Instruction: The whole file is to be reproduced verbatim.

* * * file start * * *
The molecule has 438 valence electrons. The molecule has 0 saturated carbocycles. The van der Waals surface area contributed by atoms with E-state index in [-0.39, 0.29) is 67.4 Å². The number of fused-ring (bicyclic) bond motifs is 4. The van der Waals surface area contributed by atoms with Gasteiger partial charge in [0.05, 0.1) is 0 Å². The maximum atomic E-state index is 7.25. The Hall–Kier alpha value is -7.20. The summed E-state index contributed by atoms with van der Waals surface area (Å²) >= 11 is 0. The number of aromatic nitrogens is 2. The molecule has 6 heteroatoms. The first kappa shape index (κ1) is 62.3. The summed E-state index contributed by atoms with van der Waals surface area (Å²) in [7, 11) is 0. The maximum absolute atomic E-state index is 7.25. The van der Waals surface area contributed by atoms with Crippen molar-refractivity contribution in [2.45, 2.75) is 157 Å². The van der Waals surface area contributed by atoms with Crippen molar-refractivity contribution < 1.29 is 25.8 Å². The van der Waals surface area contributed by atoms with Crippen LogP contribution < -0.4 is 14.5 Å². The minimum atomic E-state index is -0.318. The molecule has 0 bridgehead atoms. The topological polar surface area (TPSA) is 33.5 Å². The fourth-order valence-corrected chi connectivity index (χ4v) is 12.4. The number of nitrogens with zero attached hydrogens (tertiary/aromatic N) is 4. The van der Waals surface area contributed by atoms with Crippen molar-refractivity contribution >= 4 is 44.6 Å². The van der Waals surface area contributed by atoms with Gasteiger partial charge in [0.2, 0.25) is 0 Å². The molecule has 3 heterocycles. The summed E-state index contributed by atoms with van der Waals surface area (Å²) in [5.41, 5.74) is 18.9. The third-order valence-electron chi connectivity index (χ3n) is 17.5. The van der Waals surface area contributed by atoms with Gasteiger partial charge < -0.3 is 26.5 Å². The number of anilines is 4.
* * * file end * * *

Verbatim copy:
The molecule has 438 valence electrons. The molecule has 0 saturated carbocycles. The van der Waals surface area contributed by atoms with E-state index in [-0.39, 0.29) is 67.4 Å². The number of fused-ring (bicyclic) bond motifs is 4. The van der Waals surface area contributed by atoms with Gasteiger partial charge in [0.05, 0.1) is 0 Å². The maximum atomic E-state index is 7.25. The Hall–Kier alpha value is -7.20. The summed E-state index contributed by atoms with van der Waals surface area (Å²) >= 11 is 0. The number of aromatic nitrogens is 2. The molecule has 6 heteroatoms. The first kappa shape index (κ1) is 62.3. The summed E-state index contributed by atoms with van der Waals surface area (Å²) in [7, 11) is 0. The maximum absolute atomic E-state index is 7.25. The van der Waals surface area contributed by atoms with Crippen molar-refractivity contribution in [2.45, 2.75) is 157 Å². The van der Waals surface area contributed by atoms with Crippen molar-refractivity contribution < 1.29 is 25.8 Å². The van der Waals surface area contributed by atoms with Crippen LogP contribution < -0.4 is 14.5 Å². The minimum atomic E-state index is -0.318. The molecule has 0 bridgehead atoms. The topological polar surface area (TPSA) is 33.5 Å². The fourth-order valence-corrected chi connectivity index (χ4v) is 12.4. The number of nitrogens with zero attached hydrogens (tertiary/aromatic N) is 4. The van der Waals surface area contributed by atoms with Crippen molar-refractivity contribution >= 4 is 44.6 Å². The van der Waals surface area contributed by atoms with Gasteiger partial charge in [0.2, 0.25) is 0 Å². The molecule has 3 heterocycles. The summed E-state index contributed by atoms with van der Waals surface area (Å²) in [5.41, 5.74) is 18.9. The third-order valence-electron chi connectivity index (χ3n) is 17.5. The van der Waals surface area contributed by atoms with Gasteiger partial charge < -0.3 is 26.5 Å². The number of anilines is 4.